White House Budgets Makes Significant Cuts To U.S. Social Safety Net

Mick Mulvaney, Director of the Office of Management and Budget.Screengrab/The Young Turks/YouTube

The Trump budget calls for major spending reductions in Medicare, Medicaid, food stamps and other social programs.

Topping the Trump administration's budget priorities are defense and border security, according to the spending plan released Monday, and at the bottom of the list are social safety net programs such as Medicare, Medicaid, and food stamps.

The proposal, titled “Efficient, Effective, Accountable: An American Budget,” sets forth President Trump’s priorities as Congress prepares to consider spending bills for the next fiscal year.

It would continue to markedly increase military spending and set aside money for a wall along the U.S.-Mexico border.

The plan also calls for major cuts to Medicare, Medicaid, food stamps and other social programs, reductions that conservatives have long sought.

Even with those cuts, however, the Trump administration acknowledges it will run up the deficit, due primarily to the tax cuts passed last year. Prior to passing the tax plan, administration officials insisted it would pay for itself, but estimates this year stand in sharp contrast to last year's projections:

Monday’s budget proposal paints a much different picture of the tax plan’s eventual effect compared to what the Treasury Department and the White House had projected. It forecasts that tax revenue will plummet in the next few years and never recover to the levels forecast before the tax plan was enacted in December.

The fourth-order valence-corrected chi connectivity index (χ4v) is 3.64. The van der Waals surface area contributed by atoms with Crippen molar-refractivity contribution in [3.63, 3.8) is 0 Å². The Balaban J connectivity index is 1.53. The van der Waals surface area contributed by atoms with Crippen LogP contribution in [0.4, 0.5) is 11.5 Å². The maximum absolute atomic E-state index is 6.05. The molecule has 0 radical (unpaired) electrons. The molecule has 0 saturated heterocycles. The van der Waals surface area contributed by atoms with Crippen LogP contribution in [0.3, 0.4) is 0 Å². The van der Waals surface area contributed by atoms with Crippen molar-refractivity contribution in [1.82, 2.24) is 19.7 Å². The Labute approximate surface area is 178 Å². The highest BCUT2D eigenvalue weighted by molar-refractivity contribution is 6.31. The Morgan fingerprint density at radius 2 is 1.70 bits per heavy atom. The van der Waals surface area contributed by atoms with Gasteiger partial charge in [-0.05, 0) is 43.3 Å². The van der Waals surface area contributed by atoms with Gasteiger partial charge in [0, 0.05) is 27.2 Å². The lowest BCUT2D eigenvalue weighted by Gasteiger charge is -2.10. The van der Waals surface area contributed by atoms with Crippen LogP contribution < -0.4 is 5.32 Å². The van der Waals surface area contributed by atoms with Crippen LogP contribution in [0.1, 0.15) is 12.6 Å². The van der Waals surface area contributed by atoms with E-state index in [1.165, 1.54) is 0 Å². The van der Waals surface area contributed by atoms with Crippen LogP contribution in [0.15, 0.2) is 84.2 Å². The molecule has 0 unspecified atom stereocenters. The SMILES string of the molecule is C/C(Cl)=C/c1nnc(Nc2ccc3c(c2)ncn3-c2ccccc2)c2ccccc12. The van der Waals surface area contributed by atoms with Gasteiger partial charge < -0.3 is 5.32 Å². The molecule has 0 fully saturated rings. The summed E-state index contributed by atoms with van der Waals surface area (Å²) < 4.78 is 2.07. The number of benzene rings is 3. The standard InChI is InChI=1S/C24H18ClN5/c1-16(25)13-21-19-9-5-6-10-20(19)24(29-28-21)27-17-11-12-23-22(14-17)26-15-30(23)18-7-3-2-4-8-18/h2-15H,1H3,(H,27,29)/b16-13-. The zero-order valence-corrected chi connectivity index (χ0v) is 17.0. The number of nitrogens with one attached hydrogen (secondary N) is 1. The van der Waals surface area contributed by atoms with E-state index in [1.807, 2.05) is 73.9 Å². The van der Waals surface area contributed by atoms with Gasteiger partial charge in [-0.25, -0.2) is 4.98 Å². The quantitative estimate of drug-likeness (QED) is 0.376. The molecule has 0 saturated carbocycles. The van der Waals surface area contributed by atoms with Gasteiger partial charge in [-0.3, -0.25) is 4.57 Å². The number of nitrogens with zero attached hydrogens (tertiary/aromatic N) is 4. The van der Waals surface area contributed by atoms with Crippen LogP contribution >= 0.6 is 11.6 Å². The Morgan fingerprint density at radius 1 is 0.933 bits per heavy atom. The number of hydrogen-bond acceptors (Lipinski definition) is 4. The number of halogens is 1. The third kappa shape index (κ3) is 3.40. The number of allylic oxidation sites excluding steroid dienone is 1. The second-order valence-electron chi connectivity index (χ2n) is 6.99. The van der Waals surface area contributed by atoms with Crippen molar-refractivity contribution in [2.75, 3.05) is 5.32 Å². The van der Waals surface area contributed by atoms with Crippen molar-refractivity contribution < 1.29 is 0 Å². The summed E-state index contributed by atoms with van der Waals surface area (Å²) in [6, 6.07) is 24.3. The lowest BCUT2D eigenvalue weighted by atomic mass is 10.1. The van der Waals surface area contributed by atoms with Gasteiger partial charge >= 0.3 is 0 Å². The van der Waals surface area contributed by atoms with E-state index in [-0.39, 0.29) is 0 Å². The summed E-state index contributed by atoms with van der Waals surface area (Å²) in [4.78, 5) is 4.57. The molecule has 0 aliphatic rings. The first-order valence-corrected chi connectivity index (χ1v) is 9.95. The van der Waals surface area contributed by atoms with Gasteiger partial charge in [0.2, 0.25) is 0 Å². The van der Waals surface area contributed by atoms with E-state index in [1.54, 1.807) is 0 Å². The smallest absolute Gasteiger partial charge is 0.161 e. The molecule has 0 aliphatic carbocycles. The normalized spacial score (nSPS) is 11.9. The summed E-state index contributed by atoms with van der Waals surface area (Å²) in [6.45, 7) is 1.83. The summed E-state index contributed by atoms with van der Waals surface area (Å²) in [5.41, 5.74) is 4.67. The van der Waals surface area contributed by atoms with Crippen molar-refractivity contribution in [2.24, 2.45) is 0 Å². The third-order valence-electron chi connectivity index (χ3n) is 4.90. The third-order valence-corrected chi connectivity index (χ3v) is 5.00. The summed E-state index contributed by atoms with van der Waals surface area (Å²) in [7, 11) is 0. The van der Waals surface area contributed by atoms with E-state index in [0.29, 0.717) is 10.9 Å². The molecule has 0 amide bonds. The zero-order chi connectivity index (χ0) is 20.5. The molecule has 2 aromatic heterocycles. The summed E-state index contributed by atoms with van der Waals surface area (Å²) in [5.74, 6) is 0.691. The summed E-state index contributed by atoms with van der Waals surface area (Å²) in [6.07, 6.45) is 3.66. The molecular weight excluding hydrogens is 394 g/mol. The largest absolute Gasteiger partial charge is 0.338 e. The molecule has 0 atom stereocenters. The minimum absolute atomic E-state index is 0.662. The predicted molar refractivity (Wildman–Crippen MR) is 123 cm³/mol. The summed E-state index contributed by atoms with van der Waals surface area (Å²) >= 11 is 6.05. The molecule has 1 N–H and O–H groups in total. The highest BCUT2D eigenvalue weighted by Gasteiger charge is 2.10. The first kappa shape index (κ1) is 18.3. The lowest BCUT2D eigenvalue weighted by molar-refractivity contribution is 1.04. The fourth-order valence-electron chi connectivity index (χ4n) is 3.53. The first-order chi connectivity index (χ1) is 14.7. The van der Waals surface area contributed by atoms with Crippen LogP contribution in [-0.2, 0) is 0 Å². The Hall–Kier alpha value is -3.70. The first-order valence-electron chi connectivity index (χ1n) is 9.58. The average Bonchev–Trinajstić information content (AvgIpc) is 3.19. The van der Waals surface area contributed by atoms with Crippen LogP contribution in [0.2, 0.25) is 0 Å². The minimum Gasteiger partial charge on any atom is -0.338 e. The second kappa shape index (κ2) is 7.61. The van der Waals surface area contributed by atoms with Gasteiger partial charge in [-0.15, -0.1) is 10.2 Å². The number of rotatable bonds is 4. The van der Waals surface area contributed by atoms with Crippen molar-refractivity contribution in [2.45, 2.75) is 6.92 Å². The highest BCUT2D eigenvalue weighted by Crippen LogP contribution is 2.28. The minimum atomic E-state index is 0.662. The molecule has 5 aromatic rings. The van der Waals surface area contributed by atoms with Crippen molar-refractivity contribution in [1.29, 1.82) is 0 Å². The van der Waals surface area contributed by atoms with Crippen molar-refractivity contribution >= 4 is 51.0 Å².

It projects that tax receipts will be $314 billion lower in 2018 than it forecast last year and almost $400 billion lower in 2019.

In looking toward cuts to social programs, the administration offered the following proposals:

  • A $554 billion cut in Medicare spending over 10 years.
  • It creates a “market-based health-care grant” to supplement Medicaid, reducing overall spending on the program by about $250 billion over 10 years.
  • A $214 billion reduction in the Supplemental Nutrition Assistance Program (SNAP) over 10 years.

The Post notes that Congress will likely balk at some of these cuts, but Republicans have long sought to enact "entitlement reform" and may take this opportunity to pare back social programs.

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